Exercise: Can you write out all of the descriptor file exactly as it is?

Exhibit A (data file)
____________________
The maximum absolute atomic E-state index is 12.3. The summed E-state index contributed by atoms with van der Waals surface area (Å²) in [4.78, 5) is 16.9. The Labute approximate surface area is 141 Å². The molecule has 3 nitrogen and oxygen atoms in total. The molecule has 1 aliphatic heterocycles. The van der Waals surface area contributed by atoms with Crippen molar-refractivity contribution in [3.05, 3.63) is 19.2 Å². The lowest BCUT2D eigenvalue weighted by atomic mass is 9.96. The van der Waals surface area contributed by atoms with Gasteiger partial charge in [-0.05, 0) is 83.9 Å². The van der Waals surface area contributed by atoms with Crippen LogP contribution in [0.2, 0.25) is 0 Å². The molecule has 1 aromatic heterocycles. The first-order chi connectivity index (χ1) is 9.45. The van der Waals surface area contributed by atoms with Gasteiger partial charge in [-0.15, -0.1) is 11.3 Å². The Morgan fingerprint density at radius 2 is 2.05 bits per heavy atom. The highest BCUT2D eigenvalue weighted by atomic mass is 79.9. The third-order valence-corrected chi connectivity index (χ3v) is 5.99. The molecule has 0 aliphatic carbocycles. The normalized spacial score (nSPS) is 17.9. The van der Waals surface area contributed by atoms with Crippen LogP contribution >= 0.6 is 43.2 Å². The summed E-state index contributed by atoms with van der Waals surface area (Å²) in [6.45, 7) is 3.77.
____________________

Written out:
The maximum absolute atomic E-state index is 12.3. The summed E-state index contributed by atoms with van der Waals surface area (Å²) in [4.78, 5) is 16.9. The Labute approximate surface area is 141 Å². The molecule has 3 nitrogen and oxygen atoms in total. The molecule has 1 aliphatic heterocycles. The van der Waals surface area contributed by atoms with Crippen molar-refractivity contribution in [3.05, 3.63) is 19.2 Å². The lowest BCUT2D eigenvalue weighted by atomic mass is 9.96. The van der Waals surface area contributed by atoms with Gasteiger partial charge in [-0.05, 0) is 83.9 Å². The van der Waals surface area contributed by atoms with Crippen LogP contribution in [0.2, 0.25) is 0 Å². The molecule has 1 aromatic heterocycles. The first-order chi connectivity index (χ1) is 9.45. The van der Waals surface area contributed by atoms with Gasteiger partial charge in [-0.15, -0.1) is 11.3 Å². The Morgan fingerprint density at radius 2 is 2.05 bits per heavy atom. The highest BCUT2D eigenvalue weighted by atomic mass is 79.9. The third-order valence-corrected chi connectivity index (χ3v) is 5.99. The molecule has 0 aliphatic carbocycles. The normalized spacial score (nSPS) is 17.9. The van der Waals surface area contributed by atoms with Crippen LogP contribution >= 0.6 is 43.2 Å². The summed E-state index contributed by atoms with van der Waals surface area (Å²) in [6.45, 7) is 3.77.